Saudi Vision 2030 ‘will boost competitiveness,’ WEF says

Saudi Arabia’s capital Riyadh landscape at night. (Reuters)
Updated 25 August 2018
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Saudi Vision 2030 ‘will boost competitiveness,’ WEF says

  • Many young Arabs who dream of living and working in Europe are not only interested in earning better incomes
  • To maintain our identity, we need to modernize our work environment

LONDON: Countries across the Middle East are struggling to create diverse opportunities for their youth, according to the latest World Economic Forum (WEF) Arab World Competitiveness Report.
However, a number of countries are innovating and creating new solutions to previously existing barriers to competitiveness, the report noted.
Saudi Arabia has committed to significant changes to its economy and society as part of its Vision 2030 reform plan, while the UAE has increased equity investment in technology firms from $100 million to $1.7 billion in just two years.
Bahrain is piloting a new flexi-permit for foreign workers to go beyond the usual sponsorship system that has segmented and created inefficiencies in the labor market of most GCC countries.
The report found that, despite huge improvements in infrastructure and technology adoption, government-led investment in the Arab world has not been sufficient to encourage private sector participation on a wide scale.
The WEF report, written in conjunction with the World Bank Group, outlines recommendations for Arab countries to prepare for a new economic context, better education opportunities and increased social mobility.
“We hope that the 2018 Arab World Competitiveness Report will stimulate discussions resulting in government reforms that could unlock the entrepreneurial potential of the region and its youth,” said Philippe Le Houérou, IFC’s CEO.
“We must accelerate progress toward an innovation-driven economic model that creates productive jobs and widespread opportunities.”
The report states that the way toward less oil-dependent economies for the Arab region is through robust macroeconomic policies that facilitate investment and trade, promotion of exports, improvements in education and initiatives to increase innovation among firms.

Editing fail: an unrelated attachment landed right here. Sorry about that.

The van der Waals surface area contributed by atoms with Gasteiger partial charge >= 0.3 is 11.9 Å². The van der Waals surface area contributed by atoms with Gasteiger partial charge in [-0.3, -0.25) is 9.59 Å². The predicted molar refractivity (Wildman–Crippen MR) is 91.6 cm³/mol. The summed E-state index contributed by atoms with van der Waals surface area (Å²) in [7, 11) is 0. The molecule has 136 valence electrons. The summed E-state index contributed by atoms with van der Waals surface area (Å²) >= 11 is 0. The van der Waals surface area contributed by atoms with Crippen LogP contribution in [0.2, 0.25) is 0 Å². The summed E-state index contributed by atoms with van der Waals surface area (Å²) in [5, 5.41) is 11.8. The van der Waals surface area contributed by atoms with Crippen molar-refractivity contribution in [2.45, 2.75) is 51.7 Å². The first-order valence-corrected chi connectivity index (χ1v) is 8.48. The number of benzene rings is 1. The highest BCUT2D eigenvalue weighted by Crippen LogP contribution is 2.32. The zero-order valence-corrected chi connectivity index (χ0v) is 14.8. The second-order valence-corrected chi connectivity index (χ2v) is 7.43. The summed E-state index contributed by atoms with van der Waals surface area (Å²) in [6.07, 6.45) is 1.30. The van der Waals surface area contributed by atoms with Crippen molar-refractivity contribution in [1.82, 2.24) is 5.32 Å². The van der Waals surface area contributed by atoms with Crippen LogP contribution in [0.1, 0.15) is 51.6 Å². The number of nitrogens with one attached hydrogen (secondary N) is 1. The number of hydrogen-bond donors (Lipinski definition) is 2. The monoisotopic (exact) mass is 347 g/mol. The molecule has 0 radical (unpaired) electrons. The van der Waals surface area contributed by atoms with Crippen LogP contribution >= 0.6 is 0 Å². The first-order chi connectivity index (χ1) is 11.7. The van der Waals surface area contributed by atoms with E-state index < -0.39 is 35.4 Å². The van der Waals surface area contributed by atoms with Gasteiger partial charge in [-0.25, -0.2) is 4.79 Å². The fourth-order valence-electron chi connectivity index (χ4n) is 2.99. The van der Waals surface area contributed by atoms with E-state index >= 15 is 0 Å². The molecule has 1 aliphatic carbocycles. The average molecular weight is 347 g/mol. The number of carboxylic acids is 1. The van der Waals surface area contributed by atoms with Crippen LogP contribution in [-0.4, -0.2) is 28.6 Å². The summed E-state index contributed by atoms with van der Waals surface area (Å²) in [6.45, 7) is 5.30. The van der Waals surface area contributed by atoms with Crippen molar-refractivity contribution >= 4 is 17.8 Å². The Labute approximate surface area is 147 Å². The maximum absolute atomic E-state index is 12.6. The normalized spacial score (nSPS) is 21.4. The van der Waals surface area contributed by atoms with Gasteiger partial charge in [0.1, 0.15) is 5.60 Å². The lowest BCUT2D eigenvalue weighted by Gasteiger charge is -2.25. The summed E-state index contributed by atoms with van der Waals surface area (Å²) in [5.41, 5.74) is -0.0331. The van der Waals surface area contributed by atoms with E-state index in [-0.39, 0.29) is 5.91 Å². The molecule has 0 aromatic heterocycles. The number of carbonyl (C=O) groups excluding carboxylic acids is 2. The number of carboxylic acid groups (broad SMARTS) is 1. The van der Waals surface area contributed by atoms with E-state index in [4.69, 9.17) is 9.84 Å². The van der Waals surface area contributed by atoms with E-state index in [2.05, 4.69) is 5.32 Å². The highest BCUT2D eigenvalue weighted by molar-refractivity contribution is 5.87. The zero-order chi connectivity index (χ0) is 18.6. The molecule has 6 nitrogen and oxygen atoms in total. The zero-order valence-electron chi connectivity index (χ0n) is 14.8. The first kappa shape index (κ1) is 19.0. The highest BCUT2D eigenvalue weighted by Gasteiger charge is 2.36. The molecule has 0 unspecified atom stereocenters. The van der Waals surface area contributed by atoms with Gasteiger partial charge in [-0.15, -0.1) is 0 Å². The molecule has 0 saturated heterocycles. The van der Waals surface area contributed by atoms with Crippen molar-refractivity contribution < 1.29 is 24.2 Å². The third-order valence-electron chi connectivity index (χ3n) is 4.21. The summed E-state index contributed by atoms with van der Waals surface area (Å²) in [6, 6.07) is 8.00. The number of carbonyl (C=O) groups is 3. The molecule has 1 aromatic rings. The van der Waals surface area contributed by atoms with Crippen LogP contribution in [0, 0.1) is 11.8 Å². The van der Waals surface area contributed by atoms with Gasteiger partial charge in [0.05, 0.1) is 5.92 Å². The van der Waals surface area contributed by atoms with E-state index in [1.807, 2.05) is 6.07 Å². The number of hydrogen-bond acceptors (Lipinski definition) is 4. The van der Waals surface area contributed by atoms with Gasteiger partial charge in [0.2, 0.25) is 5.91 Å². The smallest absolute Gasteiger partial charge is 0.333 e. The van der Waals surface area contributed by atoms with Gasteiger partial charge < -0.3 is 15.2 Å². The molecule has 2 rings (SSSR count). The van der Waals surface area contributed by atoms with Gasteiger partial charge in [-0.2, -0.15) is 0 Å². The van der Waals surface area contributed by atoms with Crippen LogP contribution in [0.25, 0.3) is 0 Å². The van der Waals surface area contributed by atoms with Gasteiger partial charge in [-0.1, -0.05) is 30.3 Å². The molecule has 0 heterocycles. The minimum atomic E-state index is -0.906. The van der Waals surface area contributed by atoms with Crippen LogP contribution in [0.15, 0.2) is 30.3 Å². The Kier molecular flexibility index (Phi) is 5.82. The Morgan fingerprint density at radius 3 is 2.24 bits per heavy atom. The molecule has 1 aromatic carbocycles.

The ‘hanging villages’ atop Assiri mountains bare marks of early civilization

Updated 33 min 38 sec ago
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The ‘hanging villages’ atop Assiri mountains bare marks of early civilization

  • The region opens a new window for visitors seeking tourism in this area, given its attractive nature, between high mountain lands, covered in Juniper trees

JEDDAH: In the northern region of Assir, 180km away from its capital Abha, the dark mountains overlooking the Wadi Khat did not pose a challenge for ancient human civilization that had settled, during a period in time, on its highest tops.
These civilizations created villages on the top of mountains that were full of life.
The Saudi Press Agency, during a tour of the region, has reached these villages after it launched a trip from Abha toward the touristic coastal route linking the city and Taif, crossing to the destination via “Tela” between the highlands of Sarra and Tihama.
The region opens a new window for visitors seeking tourism in this area, given its attractive nature, between high mountain lands, covered in Juniper trees, steep slopes and various agricultural terraces.
Amid the crossing, foggy weather, and nearly touching the clouds atop these mountains, the distance shrinks between the turns and slopes, to reveal the corners of this historic location, creating a clear panoramic picture of the region’s landscapes.
The details also include the efforts of the Saudi leadership in constructing roads and tunnels, building bridges and paving roads to serve the residents of the area.
A group of residents joined SPA on its trip to the so-called “hanging villages”, riding a 4x4 vehicle to be able to truly appreciate the destination; a village called Al-Sumaid.
An old resident of the village said he is looking forward to road and pavement construction in the area, in order to reach the old village, as well as maintenance efforts from rain and torrential rains, in line with the Saudi leadership’s vision to develop tourism.
Resident Abdul Rahman Al-Sumadi also spoke to SPA about the ancient village, which includes many old houses, palaces and castles that standstill on top of the mountains. The buildings embrace many archaeological artifacts and rock inscriptions that confirm its ancient history.
The agricultural terraces surrounding the village were a source of living for inhabitants of the region at the time, as well as raising goats and cows.